Applications of Telemedicine in Tackling Infectious Disease Outbreaks: The Nigerian Perspective


avatar Fortune Benjamin Effiong ORCID 1 , avatar Emmanuel Ebuka Elebesunu ORCID 2 , * , avatar Gloria Onyinyechi Madu 3

1 Department of Medical Laboratory Sciences, University of Calabar, Calabar, Nigeria

2 Department of Medical Laboratory Sciences, University of Nigeria, Enugu Campus, Enugu, Nigeria

3 Department of Medicine and Surgery, Abia State University, Abia, Nigeria

How to Cite: Effiong F B, Elebesunu E E, Madu G O. Applications of Telemedicine in Tackling Infectious Disease Outbreaks: The Nigerian Perspective. Mod Care J.18(4):e118414. doi: 10.5812/modernc.118414.


Modern Care Journal: 18 (4); e118414
Published Online: October 13, 2021
Article Type: Letter
Received: August 4, 2021
Revised: September 6, 2021
Accepted: September 20, 2021

Dear editor,

In the context of healthcare delivery, the role of effective and timely medical attention cannot be overemphasized. In a bid to improve the speed and efficacy of healthcare delivery, the prospects and applications of telemedicine are quickly gaining ground globally. The word telemedicine precisely means “healing at a distance” (1), but in reality, it involves the use of technological devices to provide healthcare services and information over a distance to promote access and curtail costs. It has become an increasingly cost-effective and quicker alternative to the conventional face-to-face treatment used in hospitals and healthcare centers (1). With the advent of the COVID-19 pandemic, social distancing measures are widely implemented to stall disease transmission, with a downside being the impediment or complete cessation of the provision of certain healthcare services, such as maternal and child health services, mental health services, and a number of others (2). This has stressed the need for nations to explore telemedicine as an important tool in healthcare delivery, especially during disease outbreaks. In this article, we explore three major areas where telemedicine can be applied for quicker and more effective response to disease outbreaks in Nigeria.

Contact Tracing

One efficient strategy to curb the transmission of COVID-19 and other diseases in recent times is the tracing of primary and secondary contacts of confirmed cases. The traditional contact tracing strategy employed by the Nigeria Centers for Disease Control (NCDC) for COVID-19 and previous epidemics has been befuddled with a number of challenges, especially logistical difficulties and the stigma associated with COVID-19, making contact tracing difficult and time-consuming. There is a need to develop new strategies, specifically digitally-integrated, to facilitate a more comprehensive, accurate, and timely response for contact tracing. Recently, various countries are utilizing digital tracing to improve their disease outbreak response efforts. An example is the method employed by Sierra-Leone during the 2014 Ebola outbreak in Africa, where a mobile app called Ebola Contact Tracing (ECT) was used to remotely trace reported cases of Ebola Virus disease. When compared with a paper-based format, the data collected by the ECT app was quicker and more reliable as it could accurately track a large number of contacts (3). With the penetration rate of mobile technology in Nigeria quickly rising beyond 50% (4), innovative methods such as the use of mobile positioning data can be employed in contact tracing. Collaborations between the government and mobile network operators (MNOs) can be leveraged in this regard; however, data privacy concerns need to be properly addressed before deploying such technology (5).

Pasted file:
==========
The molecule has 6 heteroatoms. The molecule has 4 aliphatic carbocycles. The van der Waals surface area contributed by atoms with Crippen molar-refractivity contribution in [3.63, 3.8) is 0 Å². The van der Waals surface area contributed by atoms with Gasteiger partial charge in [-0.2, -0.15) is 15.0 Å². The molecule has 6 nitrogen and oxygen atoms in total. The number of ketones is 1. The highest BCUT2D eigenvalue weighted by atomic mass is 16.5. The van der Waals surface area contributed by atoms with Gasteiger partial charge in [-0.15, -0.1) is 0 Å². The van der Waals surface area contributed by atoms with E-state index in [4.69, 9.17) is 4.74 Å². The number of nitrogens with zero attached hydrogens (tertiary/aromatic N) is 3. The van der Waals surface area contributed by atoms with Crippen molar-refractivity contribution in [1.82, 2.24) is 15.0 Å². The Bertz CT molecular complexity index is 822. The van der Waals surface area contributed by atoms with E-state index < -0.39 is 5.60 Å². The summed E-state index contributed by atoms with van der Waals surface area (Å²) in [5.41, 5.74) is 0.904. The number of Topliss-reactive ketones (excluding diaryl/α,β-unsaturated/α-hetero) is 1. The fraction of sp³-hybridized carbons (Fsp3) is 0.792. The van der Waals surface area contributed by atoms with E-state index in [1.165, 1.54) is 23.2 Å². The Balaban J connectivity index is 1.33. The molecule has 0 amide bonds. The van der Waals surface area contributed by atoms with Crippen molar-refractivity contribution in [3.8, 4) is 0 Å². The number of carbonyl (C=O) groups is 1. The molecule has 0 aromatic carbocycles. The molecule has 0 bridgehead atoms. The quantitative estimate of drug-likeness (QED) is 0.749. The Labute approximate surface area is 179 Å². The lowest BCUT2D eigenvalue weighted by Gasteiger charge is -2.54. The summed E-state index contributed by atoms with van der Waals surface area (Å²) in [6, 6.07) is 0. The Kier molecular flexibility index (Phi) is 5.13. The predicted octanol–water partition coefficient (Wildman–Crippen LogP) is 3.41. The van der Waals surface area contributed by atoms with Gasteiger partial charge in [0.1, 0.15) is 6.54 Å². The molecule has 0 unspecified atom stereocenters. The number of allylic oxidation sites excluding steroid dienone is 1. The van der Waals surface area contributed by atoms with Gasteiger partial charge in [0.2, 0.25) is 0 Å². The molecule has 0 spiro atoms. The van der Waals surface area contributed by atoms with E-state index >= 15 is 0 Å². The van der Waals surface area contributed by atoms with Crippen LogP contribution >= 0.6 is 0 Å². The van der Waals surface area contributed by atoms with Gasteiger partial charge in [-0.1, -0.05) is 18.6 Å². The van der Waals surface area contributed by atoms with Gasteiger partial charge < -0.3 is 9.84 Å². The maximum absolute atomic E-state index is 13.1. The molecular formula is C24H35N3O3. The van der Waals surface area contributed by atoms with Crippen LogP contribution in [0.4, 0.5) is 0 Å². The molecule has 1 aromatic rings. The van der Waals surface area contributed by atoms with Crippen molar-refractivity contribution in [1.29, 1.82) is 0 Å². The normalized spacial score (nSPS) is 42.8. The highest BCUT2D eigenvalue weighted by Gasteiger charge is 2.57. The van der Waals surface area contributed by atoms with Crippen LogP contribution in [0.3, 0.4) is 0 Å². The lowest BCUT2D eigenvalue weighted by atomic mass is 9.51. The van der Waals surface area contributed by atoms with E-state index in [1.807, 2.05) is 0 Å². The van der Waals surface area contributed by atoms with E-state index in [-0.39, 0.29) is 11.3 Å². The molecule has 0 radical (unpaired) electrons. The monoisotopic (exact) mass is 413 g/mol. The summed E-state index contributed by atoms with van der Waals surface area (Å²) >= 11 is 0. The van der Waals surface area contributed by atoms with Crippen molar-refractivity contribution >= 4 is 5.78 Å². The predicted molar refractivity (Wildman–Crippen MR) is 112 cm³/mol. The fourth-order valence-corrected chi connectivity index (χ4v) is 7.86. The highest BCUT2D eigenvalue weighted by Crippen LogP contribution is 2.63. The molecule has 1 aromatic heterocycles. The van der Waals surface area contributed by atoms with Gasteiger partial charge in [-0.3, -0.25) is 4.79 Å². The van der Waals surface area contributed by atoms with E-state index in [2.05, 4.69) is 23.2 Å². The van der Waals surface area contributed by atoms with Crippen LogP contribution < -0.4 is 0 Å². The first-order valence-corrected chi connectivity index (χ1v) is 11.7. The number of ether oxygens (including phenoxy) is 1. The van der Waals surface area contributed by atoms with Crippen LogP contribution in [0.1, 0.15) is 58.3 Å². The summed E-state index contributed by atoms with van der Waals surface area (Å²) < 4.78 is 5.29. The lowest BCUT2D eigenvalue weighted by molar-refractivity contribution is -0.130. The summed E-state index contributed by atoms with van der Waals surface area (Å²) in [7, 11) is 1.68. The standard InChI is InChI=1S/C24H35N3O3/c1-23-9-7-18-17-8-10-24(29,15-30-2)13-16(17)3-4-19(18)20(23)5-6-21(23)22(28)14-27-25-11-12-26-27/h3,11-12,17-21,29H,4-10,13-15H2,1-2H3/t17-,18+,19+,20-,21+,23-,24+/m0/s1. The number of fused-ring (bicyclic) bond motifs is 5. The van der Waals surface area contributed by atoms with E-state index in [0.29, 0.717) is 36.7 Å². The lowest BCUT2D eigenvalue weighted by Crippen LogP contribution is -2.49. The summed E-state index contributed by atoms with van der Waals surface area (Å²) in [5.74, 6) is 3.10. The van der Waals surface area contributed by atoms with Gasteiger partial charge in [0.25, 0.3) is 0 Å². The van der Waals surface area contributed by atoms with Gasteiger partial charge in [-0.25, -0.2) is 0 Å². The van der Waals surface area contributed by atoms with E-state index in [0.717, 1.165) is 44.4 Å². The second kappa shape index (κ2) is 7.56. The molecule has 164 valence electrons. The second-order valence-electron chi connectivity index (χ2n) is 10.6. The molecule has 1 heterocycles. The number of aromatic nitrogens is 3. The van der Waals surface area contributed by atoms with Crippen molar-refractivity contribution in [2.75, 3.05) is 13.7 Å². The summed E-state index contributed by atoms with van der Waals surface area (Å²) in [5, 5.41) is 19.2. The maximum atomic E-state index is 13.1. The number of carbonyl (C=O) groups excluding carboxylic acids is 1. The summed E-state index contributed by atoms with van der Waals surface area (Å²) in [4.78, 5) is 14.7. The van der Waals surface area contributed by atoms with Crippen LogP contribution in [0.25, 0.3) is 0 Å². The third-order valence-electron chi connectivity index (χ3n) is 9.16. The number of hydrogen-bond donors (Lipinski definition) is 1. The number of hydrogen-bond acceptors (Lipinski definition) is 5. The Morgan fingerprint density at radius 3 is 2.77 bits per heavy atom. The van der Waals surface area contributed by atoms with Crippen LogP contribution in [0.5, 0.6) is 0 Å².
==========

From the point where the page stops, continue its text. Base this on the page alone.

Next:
Continuation of Essential Healthcare Services

Infectious disease outbreaks like COVID-19 are known to create a deficit of healthcare services for patients with other health conditions that are not related to that of the outbreak. The 2014 Ebola outbreak in West Africa devastated the healthcare systems of Liberia, Guinea, and Sierra Leone, resulting in a reduction of access to healthcare services for Malaria, HIV/AIDS, and Tuberculosis, which are the major diseases endemic to the region (6). This resulted in as many as 10,000 additional deaths from these diseases, which would normally have been prevented if equal attention was paid to such diseases (6). In Nigeria, Malaria is a major public health issue and accounts for more cases and deaths than any other country in the world. As healthcare efforts are devoted to the COVID-19 response, the malaria mortality rate keeps increasing and could even exceed the number of deaths from COVID-19 in Sub-Saharan Africa. Diseases like Malaria and other infectious diseases must not be overlooked, and affected patients should continue receiving regular care while maintaining social distancing measures. Telemedical approaches such as phone and video conference calls can be employed regularly in Nigeria to keep in touch with outpatients, and only severely ill patients need to be brought to the hospital. This will prevent the health system from getting overwhelmed and will also enhance the continuity of essential healthcare services.Telemedicine also makes it feasible for local or international medical experts to give advice and support to local health workers over long distances; thus, improving healthcare quality and minimizing the effect caused by shortage of health workers.